Travelers will soon have the chance to donate $2 or more to help fight AIDS in developing countries when they buy an airline ticket.
The money will go to the Millennium Foundation, which is working with the United Nations to fund health goals, including fighting AIDS, tuberculosis and malaria. They're calling the donation effort MassiveGood. This is the first big fundraising effort by the Geneva-based Millenium Foundation, founded in 2008 to find innovative ways to finance UN health goals. It's working with UN-funded UNITAID, which supplies low-cost drugs to the developing world.
The three major ticket distributors — Amadeus, Travelport and Sabre Holdings Corp. — announced on Wednesday that they've agreed to make the donation an option for ticket-sellers and buyers starting early next year.
It's optional for everyone involved, including online travel sites, travel agents and corporate buyers such as American Express Business Travel. Business travel manager Carlson Wagonlit Travel confirmed on Wednesday that it intends to offer the donation through its systems, though it's still working out details.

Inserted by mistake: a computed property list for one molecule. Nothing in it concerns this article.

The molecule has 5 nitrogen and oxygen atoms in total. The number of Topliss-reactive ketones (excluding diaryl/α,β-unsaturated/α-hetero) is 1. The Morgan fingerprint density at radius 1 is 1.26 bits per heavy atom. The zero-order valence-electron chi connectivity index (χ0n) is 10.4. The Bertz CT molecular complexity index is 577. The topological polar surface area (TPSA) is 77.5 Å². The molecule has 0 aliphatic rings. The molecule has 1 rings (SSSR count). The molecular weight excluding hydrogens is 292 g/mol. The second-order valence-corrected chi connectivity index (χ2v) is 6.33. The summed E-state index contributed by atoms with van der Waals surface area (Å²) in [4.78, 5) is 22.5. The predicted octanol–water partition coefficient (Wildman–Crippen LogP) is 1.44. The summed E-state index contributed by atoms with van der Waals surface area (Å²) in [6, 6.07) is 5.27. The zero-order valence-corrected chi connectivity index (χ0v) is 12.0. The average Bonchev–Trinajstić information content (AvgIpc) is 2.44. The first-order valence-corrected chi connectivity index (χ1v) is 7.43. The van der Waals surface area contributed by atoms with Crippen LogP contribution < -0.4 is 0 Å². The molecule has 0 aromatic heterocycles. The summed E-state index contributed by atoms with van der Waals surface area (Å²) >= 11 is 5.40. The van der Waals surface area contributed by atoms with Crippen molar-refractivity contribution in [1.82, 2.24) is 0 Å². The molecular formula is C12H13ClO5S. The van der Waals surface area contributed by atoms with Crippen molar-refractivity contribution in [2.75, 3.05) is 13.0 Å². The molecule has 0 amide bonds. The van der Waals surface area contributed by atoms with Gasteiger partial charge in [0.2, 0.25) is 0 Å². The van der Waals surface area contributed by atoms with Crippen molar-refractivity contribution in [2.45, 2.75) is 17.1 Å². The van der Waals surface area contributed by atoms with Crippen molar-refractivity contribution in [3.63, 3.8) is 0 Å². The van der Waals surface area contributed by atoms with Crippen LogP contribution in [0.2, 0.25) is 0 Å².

However, it remains to be seen how often travelers will encounter the pitch to make a donation. Tickets sold directly through airline Web sites aren't part of the program. And it's not clear whether companies will allow the donations on corporate travel purchases.
Sabre spokeswoman Pam Wong said by e-mail that Sabre is working on a pilot program "with a small number of agencies, with the goal of having a seamless process in place for travelers to make donations to the Millennium Foundation by early next year." She didn't say whether Travelocity, which is owned by Sabre, would be one of those agencies.
Travelport CEO Jeff Clarke said the option will show up on tickets sold in the U.S., the U.K., and Germany starting early next year. He said that for travelers it will show up like any other choice in buying the ticket, along with adding a car rental or hotel. "This is just one more choice for the consumer," he said.
He said there's nothing in it for the distribution companies, and they won't collect any of the donated money to cover what they're spending on programming and processing the donations.
"We view it as an investment in goodwill for our customers and the industry," he said.